I first came to Geoffrey Brock through Poetry Daily, when they printed "And Day Brought Back My Night." I immediately glommed onto the fact that he was a member of the modern Rhyme-and-Meter gang and doing it superbly. I, for one, cannot do it without lapsing into either satire or wannabe-Wordsworth. Not Brock (and several others, including Robert Crawford). This sonnet is so straightforward, so natural, so conversational, so unselfconsciously self-doubting, that the fact that it is an Italian sonnet, conforming to the rules of line, meter, and rhyme, yes, but also the structure of the argument, could easily wisk by without notice in a reading. I immediately sent off for the book and was not disappointed. Here is a writer who lifts the personal to the level of art and, once they're settled, makes them talk to each other openly and honestly -- like friends who once had a big fight, parted company, and have come back together for the sake of the friendship.
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By William Knott on March 29, 2012
Format: Hardcover Verified Purchase
every poem in the book is worthwhile. I loved most the short epigrammatic pieces, but the sonnets were first-rate also-- Brock is also a great translator-- his verse renditions in the FSG 20th Century Italian Poetry (which he edited) are magnificent.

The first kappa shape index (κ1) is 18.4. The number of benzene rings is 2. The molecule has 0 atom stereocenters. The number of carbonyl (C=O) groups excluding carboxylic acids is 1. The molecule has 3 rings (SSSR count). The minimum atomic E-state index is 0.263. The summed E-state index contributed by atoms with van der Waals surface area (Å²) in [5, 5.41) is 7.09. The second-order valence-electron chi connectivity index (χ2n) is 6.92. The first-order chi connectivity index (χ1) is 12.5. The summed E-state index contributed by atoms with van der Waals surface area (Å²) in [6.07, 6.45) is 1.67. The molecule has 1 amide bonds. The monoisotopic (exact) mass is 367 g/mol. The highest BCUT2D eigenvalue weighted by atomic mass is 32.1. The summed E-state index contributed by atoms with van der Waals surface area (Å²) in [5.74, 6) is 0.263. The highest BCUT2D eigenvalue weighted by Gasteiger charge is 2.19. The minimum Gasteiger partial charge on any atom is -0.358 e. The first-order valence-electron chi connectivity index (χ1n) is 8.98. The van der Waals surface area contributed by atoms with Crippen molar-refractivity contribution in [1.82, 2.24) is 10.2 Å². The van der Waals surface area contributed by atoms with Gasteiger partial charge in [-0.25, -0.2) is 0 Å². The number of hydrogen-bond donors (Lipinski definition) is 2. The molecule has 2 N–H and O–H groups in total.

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6 of 10 people found the following review helpful By Sara Bullard on November 28, 2005
Format: Hardcover
To see everything and then have to choose what colors, flavors, feelings, sounds and ooops, the things forgotten -- after stirring through every choice, Geoffrey Brock takes the exact words he needs and puts them in the exact order and gives back a poem that will make you bring your fist to your heart, your mouth, your eyes and finally, fling it out into the air. Ah!!! I see it, too!

If you read his poems deeply and see what he sees, you know you're in the proximity of something great and dear. There are poems you'll have to memorize, ones you'll have to call up a friend and read, and others you'll just read over and over again, for comfort. The word "indispensable" is, this time, the exact word for this book. Buy it. It's too beautiful to miss.